Wednesday, 17 September 2014

What is meningitis?

Adventure racer Rika Viljoen is currently in hospital with bacterial meningitis and like the rest of the the AR community, I've been reading up on this illness. This piece that I've written should answer your questions around how Rika got bacterial mengitis.

You've probably heard of meningitis and know that it has something to do with an infection and the brain and that it generally is not a good thing to have. You're right. And that's essentially what it is - an infection of the brain.

The most common symptom is a headache and a stiff neck; those affected can't tip their head forward to touch their chin to their chest.

Fever (increased body temperature caused when the body sends out the artillery to deal with the invaders), confusion or altered consciousness, vomiting, and an inability to tolerate light or loud noises are also symptoms.

There are two common agents that cause infection - viruses and bacteria. And it isn't any one specific virus or bug (bug is lingo for bacteria); a variety of each are responsible. Parasites, funguses and non-infectious agents (like cancer, cysts and certain drugs) can also be responsible.

On the virus front, enteroviruses (responsible for a range of diseases including polio, chronic fatigue syndrome and non-specific illnesses where fever, headache, sore tummy, sore throat and muscle pain are symptoms), herpes simplex 2 (genital herpes), the chicken pox and shingles virus, mumps virus, HIV and a virus carried by rats that literally goes straight to the head of the infected person.

In adults, the bacteria Neisseria meningitidis (also known as meningococcus) and Streptococcus pneumoniae (also known as pneumococcus) together cause 80% of bacterial meningitis cases.

Meningococcus live in the nose and throat of 5-15% of adults as part of the normal flora, causing no trouble.
Pneumococcus also just hangs around and you can have it and not be ill. It's the fellow responsible for causing pneumonia and when you're susceptible (lowered immunity, elderly, children) then it takes advantage of the situation to cause a range of illness from a snotty nose to a sinus infection, middle-ear infection, pink eye to pneumonia.

It's important to diagnose what has caused the meningeal infection because treatment needs to be specific for the organism. First treatment line is antibiotics (for meningitis caused by bacteria) and antiviral medications (for meningitis caused by viruses).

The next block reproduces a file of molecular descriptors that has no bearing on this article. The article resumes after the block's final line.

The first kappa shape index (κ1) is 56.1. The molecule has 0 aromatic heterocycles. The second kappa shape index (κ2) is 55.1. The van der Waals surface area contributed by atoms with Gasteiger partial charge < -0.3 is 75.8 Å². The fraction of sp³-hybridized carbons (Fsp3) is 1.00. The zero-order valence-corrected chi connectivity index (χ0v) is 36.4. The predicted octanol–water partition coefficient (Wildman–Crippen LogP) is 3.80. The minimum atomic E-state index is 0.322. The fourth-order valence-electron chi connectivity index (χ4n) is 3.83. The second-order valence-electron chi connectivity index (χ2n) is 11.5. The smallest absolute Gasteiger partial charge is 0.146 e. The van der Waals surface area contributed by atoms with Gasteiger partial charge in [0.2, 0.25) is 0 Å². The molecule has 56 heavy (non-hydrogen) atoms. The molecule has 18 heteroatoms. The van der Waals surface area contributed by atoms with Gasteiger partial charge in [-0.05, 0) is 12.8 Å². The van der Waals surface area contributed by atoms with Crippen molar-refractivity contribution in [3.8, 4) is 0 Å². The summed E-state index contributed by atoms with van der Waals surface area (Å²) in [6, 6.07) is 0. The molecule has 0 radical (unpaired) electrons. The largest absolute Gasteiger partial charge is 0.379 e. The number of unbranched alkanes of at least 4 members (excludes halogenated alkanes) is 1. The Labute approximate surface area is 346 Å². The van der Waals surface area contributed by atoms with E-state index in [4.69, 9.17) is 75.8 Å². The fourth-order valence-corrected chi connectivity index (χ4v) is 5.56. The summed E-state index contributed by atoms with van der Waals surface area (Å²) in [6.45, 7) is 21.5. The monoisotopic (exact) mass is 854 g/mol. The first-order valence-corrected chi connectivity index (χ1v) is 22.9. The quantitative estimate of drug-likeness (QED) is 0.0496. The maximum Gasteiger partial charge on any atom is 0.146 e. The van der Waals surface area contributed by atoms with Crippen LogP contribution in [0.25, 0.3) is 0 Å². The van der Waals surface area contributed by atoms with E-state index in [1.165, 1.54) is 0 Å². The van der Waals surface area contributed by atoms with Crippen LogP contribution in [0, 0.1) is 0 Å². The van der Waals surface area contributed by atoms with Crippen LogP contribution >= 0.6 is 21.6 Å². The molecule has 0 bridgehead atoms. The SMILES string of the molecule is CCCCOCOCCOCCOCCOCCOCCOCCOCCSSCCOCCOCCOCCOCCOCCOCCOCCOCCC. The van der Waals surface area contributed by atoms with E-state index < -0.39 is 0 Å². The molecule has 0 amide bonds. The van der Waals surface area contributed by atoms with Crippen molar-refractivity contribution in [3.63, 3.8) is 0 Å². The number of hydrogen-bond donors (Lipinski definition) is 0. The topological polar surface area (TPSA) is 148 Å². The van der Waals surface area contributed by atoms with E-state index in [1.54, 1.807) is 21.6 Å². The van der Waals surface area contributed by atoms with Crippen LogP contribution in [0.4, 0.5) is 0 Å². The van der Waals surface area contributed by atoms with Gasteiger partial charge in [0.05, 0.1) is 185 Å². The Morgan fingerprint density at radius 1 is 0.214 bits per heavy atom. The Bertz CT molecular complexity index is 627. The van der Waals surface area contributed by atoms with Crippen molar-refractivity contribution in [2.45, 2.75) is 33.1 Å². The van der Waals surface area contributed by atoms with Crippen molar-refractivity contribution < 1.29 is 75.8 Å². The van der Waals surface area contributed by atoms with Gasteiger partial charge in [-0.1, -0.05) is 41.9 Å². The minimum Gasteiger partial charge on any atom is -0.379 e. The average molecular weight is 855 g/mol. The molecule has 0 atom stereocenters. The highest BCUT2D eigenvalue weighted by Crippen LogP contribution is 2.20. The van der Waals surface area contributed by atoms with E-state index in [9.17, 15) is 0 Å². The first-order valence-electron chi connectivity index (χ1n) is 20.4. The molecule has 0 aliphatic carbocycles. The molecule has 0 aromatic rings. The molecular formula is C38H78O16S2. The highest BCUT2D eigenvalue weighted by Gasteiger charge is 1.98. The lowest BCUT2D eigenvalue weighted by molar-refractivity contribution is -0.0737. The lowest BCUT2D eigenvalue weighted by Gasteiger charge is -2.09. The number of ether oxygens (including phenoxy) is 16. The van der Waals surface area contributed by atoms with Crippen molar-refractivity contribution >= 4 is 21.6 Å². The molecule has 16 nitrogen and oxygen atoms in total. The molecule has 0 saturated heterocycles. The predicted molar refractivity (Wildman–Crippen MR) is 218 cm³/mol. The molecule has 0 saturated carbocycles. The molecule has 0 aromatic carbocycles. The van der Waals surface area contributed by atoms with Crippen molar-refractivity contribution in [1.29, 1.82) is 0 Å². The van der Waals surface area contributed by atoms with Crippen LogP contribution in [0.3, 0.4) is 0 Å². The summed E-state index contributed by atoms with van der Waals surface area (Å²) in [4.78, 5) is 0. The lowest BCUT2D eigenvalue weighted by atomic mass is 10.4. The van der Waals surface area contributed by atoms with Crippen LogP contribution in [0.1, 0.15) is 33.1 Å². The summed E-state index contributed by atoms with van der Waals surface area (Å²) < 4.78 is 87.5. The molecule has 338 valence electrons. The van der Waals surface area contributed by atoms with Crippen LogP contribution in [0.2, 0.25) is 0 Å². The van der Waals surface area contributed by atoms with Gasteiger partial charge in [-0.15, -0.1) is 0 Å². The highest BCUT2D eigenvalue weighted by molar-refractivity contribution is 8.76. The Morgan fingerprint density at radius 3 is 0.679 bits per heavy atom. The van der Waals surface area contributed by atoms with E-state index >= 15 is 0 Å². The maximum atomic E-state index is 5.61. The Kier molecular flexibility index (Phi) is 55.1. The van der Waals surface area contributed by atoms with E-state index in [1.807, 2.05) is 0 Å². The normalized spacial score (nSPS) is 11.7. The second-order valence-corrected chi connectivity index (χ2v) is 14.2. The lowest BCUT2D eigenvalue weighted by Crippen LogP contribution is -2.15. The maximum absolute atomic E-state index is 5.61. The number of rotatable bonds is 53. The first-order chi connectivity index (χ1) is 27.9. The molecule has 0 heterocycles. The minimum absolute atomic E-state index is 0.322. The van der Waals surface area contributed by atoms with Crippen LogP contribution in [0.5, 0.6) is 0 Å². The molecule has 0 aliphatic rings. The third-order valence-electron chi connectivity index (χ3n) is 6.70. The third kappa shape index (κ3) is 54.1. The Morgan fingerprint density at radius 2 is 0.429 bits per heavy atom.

We're invaded by a multitude of viruses and bugs all the time and just because you have flu or a sinus infection it doesn't mean that you'll develop meningitis.

There are three membranes that surround and protect the brain and spinal cord. These are called the meninges.

So looking at the three layers there's a soft, form-fitting base layer (against the brain - capillaries penetrate this layer), a light-weight, loose-fitting waterproof shell and a storm-weather, thick and durable waterproof jacket (below the skull). Fluid (Cerebrospinal Fluid - CFS) flows in the space (subarachnoid space) between the loose-fitting shell and the base layer.

And then there's this wonderful mechanism called the blood-brain barrier (BBB). More than 100 years ago it was found that if a blue dye was injected into the bloodstream of an animal, if showed up in tissues of the whole body except the brain and spinal cord.

Infectious agents have to get through the meninges or BBB into the CFS to cause meningitis, which is an infection specifically of the loose-fitting shell (arachnoid mater) and the form-fitting base layer (pia mater) of these layers as well as the actual brain tissue, which become inflammed.

With is being not-so-easy for bacteria to get into the meninges and CFS, how do they do so?

They gain access either through the bloodstream or by direct contact with the CSF and meninges via the nasal cavity or skin. Invasion of the bloodstream is most common. You need to have head trauma (injury / skull fracture) or an infection of the throat or sinuses that has made contact with the subarachnoid space.

On Friday, while at work (she's a school teacher), the first sign for Rika that something was wrong was that she had a really bad headache and her vision was affected to the extent that she couldn't see properly. She was taken straight to casualty by a colleague. The hospital sent her home having diagnosed a sinus infection. On Friday night she was in pain and not doing well. Richard took her back to the hospital.

I think meningitis was confirmed on Saturday (lumbar puncture is performed to extract CSF) and treatment initiated.

And this is the key element here: sinuses are one way for bacteria to get into the CFS.

Sinuses are air-filled spaces around the nasal cavity. There are four of them. Many major blood vessels, supplying blood to the brain, lie next to the sinuses - and that's how infection is transferred.

You could have a sinus infection every season and never get meningitis. It's really a combination of factors (severe infection in just the wrong place) that results in the conditions that lead to meningitis.

Treatment is specifically geared towards fighting the infection (intravenous antibiotics) and probably also corticosteroids to reduce inflammation and swelling of the meninges and resulting pressure on the brain. Sedation is common practice.

Bacterial meningitis is a very serious illness and Rika has a battle on her hands. Being young, fit and healthy is a big positive in her arsenal in her fight against this infection.

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